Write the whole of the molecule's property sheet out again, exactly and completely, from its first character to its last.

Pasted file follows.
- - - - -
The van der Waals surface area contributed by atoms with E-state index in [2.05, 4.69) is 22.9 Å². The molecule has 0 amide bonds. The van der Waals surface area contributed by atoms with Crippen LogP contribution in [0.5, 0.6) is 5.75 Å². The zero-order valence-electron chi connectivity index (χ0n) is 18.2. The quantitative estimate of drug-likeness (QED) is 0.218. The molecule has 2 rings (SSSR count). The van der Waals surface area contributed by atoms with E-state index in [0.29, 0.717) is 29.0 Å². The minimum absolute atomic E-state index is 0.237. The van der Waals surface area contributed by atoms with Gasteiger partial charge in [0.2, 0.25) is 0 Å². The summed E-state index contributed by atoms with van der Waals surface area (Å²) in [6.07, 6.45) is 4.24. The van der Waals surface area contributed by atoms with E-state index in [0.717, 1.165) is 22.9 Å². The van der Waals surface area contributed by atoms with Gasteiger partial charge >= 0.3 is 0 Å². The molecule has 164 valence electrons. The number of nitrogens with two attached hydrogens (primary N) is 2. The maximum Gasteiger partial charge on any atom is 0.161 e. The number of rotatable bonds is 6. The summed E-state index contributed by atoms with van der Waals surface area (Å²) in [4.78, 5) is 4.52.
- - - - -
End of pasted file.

The van der Waals surface area contributed by atoms with E-state index in [2.05, 4.69) is 22.9 Å². The molecule has 0 amide bonds. The van der Waals surface area contributed by atoms with Crippen LogP contribution in [0.5, 0.6) is 5.75 Å². The zero-order valence-electron chi connectivity index (χ0n) is 18.2. The quantitative estimate of drug-likeness (QED) is 0.218. The molecule has 2 rings (SSSR count). The van der Waals surface area contributed by atoms with E-state index in [0.29, 0.717) is 29.0 Å². The minimum absolute atomic E-state index is 0.237. The van der Waals surface area contributed by atoms with Gasteiger partial charge in [0.2, 0.25) is 0 Å². The summed E-state index contributed by atoms with van der Waals surface area (Å²) in [6.07, 6.45) is 4.24. The van der Waals surface area contributed by atoms with E-state index in [0.717, 1.165) is 22.9 Å². The van der Waals surface area contributed by atoms with Gasteiger partial charge >= 0.3 is 0 Å². The molecule has 164 valence electrons. The number of nitrogens with two attached hydrogens (primary N) is 2. The maximum Gasteiger partial charge on any atom is 0.161 e. The number of rotatable bonds is 6. The summed E-state index contributed by atoms with van der Waals surface area (Å²) in [4.78, 5) is 4.52.